New Wave: Through My Mother’s Eyes and Ears…


Poppy Scarlett takes a look back though new wave, and how music stays with us through the interaction of generations.

As I write this article I quickly switch from listening to The Jam, A Town Called Malice to the bright, ‘just hopped in your car’ echo of The Cure’s Friday I’m In Love. The new wave hit the 80’s decade from the word go, with new music flowing out of the movements already musically packed pockets. The vast repertoire it has today leaves me with constant difficulty deciding what to listen to first.

Not only music of all of emotion, the new wave was also a way of life for followers. Now, I know what you’re thinking. How do you know all this? Well, my reliable source is Mum. Yes. That’s right. She had the eyeliner that Robert Smith wore in Macro loads. She carried the rat’s tail trailing at the bottom of her short wispy locks but more importantly, she listened to all the new wave greats. And I’m going to discuss them with the accounts of Mum. Here we go…

Lets talk Joy Division. Instantly my first thought is unsurprisingly the sorrowful yet addictive and concerning tone of Ian Curtis’ vocals on Love Will Tear Us Apart. The song causes me to feel a conflict of emotions for the short few minutes, to be exact 3.26 minutes, which it fills. With lyrics such as ‘When routine bites hard, and ambitions are low’ you suspect the song will make your heart as heavy as wearing a ball and chain (not entirely sure how often that may happen to you). Yet with the driving riff at the start before the verse kicks in fore sighting the melodic line of ‘Love, love will tear us apart again’, making you step, click or bob from side to side, you find yourself stuck in a paradox of complete melancholy and happiness at the same exact second. I believe this was something that Ian Curtis as a lyricist and vocalist could be highly proud of. He revealed so much of his personal emotion but weaved it with such elegance and delicate care through intriguing instrumentation in songs such as Atmosphere; he touches on there always being ‘danger’ yet the instrumentation has a hopeful twinkle of the tambourine and persistent drum beat that sounds like the healthiest of all pulses. It is musically honest and mind-boggling. Mum’s verdict? We haven’t touched on the best yet but there is success channelled through Joy Divisions short but sweet, tragic but powerful presence.

It would just be silly to not shift from the dark realms of Joy Division to the forever edgy and techno passion of New Order and their iconic single, and one of the best selling 12” vinyl, Blue Monday 1983. Before I do, I would like to carefully acknowledge that although I am forever grateful New Order graced the movement with their unusual but amazing use of synth and very short shorts when filming, it was a heavy loss after Ian Curtis’ death to the New Wave movement. In my eyes and ears, Curtis will always be a fundamental part of the New Wave inspired music, made in the present day and the glorious sounds made prior.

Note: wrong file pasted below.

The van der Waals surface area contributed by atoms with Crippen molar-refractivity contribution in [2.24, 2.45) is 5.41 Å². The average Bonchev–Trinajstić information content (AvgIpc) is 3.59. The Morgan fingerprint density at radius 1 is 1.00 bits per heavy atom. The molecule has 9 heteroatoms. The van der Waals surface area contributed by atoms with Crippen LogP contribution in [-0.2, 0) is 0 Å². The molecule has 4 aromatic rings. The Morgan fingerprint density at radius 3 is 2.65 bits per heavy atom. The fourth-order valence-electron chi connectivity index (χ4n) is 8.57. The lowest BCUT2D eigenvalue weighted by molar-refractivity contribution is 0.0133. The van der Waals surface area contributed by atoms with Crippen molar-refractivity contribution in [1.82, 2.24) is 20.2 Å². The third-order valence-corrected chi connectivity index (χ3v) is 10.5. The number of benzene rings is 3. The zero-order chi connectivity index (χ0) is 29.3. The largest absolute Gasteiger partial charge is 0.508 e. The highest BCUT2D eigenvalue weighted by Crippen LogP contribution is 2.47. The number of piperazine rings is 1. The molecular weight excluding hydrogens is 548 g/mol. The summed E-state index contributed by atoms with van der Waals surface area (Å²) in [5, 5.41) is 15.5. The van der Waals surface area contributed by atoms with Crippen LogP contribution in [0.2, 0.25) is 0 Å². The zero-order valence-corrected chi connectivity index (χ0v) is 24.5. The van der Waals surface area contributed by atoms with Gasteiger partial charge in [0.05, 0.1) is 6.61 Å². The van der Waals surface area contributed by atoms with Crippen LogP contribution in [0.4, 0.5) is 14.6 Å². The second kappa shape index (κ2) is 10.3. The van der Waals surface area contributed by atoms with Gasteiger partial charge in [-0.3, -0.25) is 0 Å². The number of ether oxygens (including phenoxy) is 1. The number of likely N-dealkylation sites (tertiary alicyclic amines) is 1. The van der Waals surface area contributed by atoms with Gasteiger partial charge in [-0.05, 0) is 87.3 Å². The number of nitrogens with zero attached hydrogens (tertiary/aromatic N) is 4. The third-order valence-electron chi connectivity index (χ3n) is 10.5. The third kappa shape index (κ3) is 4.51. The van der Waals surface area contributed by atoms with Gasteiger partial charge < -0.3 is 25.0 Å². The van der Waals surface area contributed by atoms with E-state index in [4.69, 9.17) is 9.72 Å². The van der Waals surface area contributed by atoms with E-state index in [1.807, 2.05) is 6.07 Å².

Every time Blue Monday hits either the TV or the Radio my Mum stands up, as if to attention and suddenly slouches into a side-to-side rock, which admittedly is entirely lead by her shoulders. I know that if you are a new wave fanatic and you are reading this, you’ll have just the right image in your mind. I asked her a few months ago ‘why do you do that bizarre yet completely mesmerising dance every time New Order plays?’ and she replied with ‘It’s the dance to Blue Monday of course’. Before I could discuss further I was joining in to. She explained that the youth club she first heard it at would be filled with everyone in sync, doing the same jig. I found something so liberating about this. And funnily enough that’s the movement in a nutshell, is it not? Liberating, free and new. Perhaps that is why so many my age are still thoroughly addicted to the moans of Joy Division and the leading synth lines of New Order. Musically, Blue Monday has a simply irresistible teaser to my ears, and that’s the first two opening bars with the kick drum. I am instantly hooked. From then on it’s a musical dream, a delight.

It is only fair to finally discuss Mum’s favourites. And coincidently they are mine to. The Cure!

The Cure had hits such as Just Like Heaven in 1987. The guitar presence in the single is as rich as an afternoon tea and with Roberts Smith’s incredibly advanced production values it’s fantastic the way the synth pedals lay thinly but predominantly over the guitar. It has me stopping whatever I am doing every time. With The Cure, I find myself melting into a dreamy puddle over their romantic lyrics. With such an innovative instrumentation, there is a soft sincerity within their lyrics such as the simple line ‘lost in only you’. This had me at ‘Hello’ for sure! And from Mum’s account it was just the same for her.

One last thing I asked my Mum was ‘What was your favourite part of being a new wave follower?’ She replied with biggest of all smiles exclaiming ‘the music’. I’d be silly to disagree. The new wave music collection not only shaped my Mother’s youth but also my own. For music to reach through to generations, the artists within it must be doing something right.

If you haven’t already, jump on the new wave. It’ll change your vinyl collection for sure!

By Poppy Scarlett

To enrich yourself with new wave singles follow Poppy’s Spotify playlist: New wave: The best and more…

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